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Lugo v. Geo Group, Inc.

United States District Court, S.D. Texas, Corpus Christi Division

May 5, 2017

CARLOS LUGO, Plaintiff,
v.
THE GEO GROUP, INC., Defendant.

          ORDER ON MOTION TO TRANSFER VENUE

          NELVA GONZALES RAMOS UNITED STATES DISTRICT JUDGE

         Pending is Defendant The GEO Group, Inc.'s (GEO's) motion to transfer this case to the Abilene Division of the United States District Court for the Northern District of Texas (D.E. 5). Plaintiff Carlos Lugo (Lugo) responded (D.E. 9) and GEO replied (D.E. 13).[1] For the reasons discussed below, the motion is GRANTED.

         BACKGROUND

         GEO owns and operates correctional facilities across the country, including the Big Spring Correctional Center in Big Spring, Texas, which is located in the Abilene Division of the Northern District of Texas. GEO employed Lugo as an assistant warden there in September 2012. In February 2016, GEO launched an investigation concerning whether Lugo had an inappropriate relationship with a subordinate. Lugo alleges that the complaining GEO employee, Loretta Murphy, fabricated the allegations because of racial animus. Lugo met with GEO management employees, Chris Monks and Patrick Sleffel, and informed them that he believed he was being treated unfairly because of his race. The next day, Lugo was placed on administrative leave without pay pending an investigation.

         A few months later, while Lugo was home in Jim Wells County, Texas, GEO's Director of Investigations, Priscella Miles (Miles), called him to set up a meeting. They met in San Antonio, where Miles works, and Miles asked Lugo to submit a written statement, which he drafted and emailed to GEO from his residence. GEO later terminated Lugo's employment.

         Lugo filed this action asserting race and age discrimination and retaliation under Title VII of the Civil Rights Act of 1964. GEO argues that the case should be transferred to the Abilene Division of the Northern District of Texas for the convenience of the parties and witnesses and in the interest of justice under 28 U.S.C. § 1404(a).

         DISCUSSION

         A. Applicable Law

         One of the specific venue provisions allows actions arising under Title VII to be brought “in any judicial district in the State in which the unlawful employment practice is alleged to have been committed.” 42 U.S.C. § 2000e-5(f)(3). However, Title VII's venue provision is tempered by 28 U.S.C. § 1404(a), which “empowers a district court to transfer ‘any civil action' to another district court if the transfer is warranted by the convenience of parties and witnesses and promotes the interest of justice.” Van Dusen v. Barrack, 376 U.S. 612, 616 (1964) (quoting 28 U.S.C. § 1404(a)); see also In re Horseshoe Entm't, 337 F.3d 429, 435 (5th Cir. 2003) (per curiam) (holding that district court abused discretion by not transferring Title VII case under § 1404(a)).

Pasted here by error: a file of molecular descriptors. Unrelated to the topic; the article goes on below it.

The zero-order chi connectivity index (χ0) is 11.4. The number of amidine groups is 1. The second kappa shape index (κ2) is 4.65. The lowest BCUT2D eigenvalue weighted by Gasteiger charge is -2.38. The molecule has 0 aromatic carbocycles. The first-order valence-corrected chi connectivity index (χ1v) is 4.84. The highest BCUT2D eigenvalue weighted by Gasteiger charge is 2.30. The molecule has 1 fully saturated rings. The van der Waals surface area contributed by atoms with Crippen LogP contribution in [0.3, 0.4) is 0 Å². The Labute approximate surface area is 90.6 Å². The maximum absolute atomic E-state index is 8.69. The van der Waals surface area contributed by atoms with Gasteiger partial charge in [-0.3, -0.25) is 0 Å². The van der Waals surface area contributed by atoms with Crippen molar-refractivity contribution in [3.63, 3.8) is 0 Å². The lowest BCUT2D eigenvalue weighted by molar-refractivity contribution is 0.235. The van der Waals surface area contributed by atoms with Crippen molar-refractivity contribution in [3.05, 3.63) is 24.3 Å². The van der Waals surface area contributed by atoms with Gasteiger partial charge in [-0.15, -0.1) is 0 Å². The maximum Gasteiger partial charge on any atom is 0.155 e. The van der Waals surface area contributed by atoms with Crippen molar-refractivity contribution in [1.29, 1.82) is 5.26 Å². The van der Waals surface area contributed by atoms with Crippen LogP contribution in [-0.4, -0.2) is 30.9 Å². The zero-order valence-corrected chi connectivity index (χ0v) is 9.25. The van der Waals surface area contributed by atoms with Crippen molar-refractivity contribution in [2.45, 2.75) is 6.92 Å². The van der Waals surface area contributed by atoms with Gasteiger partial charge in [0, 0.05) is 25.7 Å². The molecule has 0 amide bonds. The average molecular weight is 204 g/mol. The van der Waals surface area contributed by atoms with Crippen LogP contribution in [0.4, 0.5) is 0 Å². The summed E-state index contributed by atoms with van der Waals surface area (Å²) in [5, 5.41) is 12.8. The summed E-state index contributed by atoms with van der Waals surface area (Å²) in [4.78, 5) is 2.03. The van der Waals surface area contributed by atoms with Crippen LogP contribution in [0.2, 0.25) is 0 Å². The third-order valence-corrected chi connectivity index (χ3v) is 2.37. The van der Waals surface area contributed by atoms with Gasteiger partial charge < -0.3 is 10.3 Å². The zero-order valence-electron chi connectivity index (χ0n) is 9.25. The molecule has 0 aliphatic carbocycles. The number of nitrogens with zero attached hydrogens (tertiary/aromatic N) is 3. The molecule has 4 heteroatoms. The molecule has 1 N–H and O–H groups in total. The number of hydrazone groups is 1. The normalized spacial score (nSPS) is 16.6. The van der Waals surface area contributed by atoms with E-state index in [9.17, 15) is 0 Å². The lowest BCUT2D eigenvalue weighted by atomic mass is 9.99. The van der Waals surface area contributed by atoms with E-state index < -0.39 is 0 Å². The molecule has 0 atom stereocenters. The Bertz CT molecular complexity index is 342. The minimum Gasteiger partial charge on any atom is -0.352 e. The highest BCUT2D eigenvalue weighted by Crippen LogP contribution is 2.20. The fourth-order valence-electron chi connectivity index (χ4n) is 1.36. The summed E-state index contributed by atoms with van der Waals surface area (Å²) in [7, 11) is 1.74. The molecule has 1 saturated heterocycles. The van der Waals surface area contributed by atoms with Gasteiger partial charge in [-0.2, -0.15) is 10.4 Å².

Section 1404(a) provides, “For the convenience of parties and witnesses, in the interest of justice, a district court may transfer any civil action to any other district or division where it might have been brought . . . .” There is no dispute that this case could have been filed in the Abilene Division of the Northern District of Texas. The movant has the burden of showing that an alternative forum is more appropriate for the action. See In re Volkswagen of Am., Inc., 545 F.3d 304, 315 (5th Cir. 2008) [hereinafter Volkswagen II] (en banc). To overcome the plaintiff's choice of venue, the movant must show good cause for the transfer, which exists when the transferee venue is clearly more convenient than the plaintiff's chosen venue. Id.

         Courts consider various private and public interest factors in determining whether a transfer is appropriate. Id. The private interest factors include: “(1) the relative ease of access to sources of proof; (2) the availability of compulsory process to secure the attendance of witnesses; (3) the cost of attendance for willing witnesses; and (4) all other practical problems that make trial of a case easy, expeditious, and inexpensive.” In re Volkswagen AG, 371 F.3d 201, 203 (5th Cir. 2004) [hereinafter Volkswagen I] (citing Piper Aircraft Co. v. Reyno, 454 U.S. 235, 241 n. 6 (1981)). The public interest factors include: “(1) the administrative difficulties flowing from court congestion; (2) the local interest in having localized interests decided at home; (3) the familiarity of the forum with the law that will govern the case; and (4) the avoidance of unnecessary problems of conflict of laws [or in] the application of foreign law.” Volkswagen II, 545 F.3d at 315 (quoting Volkswagen I, 371 F.3d at 203).

         B. Private Interest Factors

         1. Relative Ease of Access to Sources of Proof

         This factor is analyzed in light of the distance that documents, or other evidence, must be transported from their existing location to the trial. See Optimum Power v. Apple, Inc., 794 F.Supp.2d 696, 701 (E.D. Tex. 2011). GEO argues that all of Lugo's employment records were generated from and continue to be maintained in Big Spring, Texas (D.E. 5-1, p. 2). Big Spring is around 100 miles from Abilene and around 400 miles from Corpus Christi. Lugo argues that this case involves a minimal amount of documentary evidence, and that because of technological advancements, the location of his employment records is irrelevant as they can be transmitted electronically. See Sarmiento v. Producer's Gin of Waterproof, Inc., 439 F.Supp.2d 725, 732 (S.D. Tex. 2006) (“Unless the documents are so voluminous that their transport is a major ...


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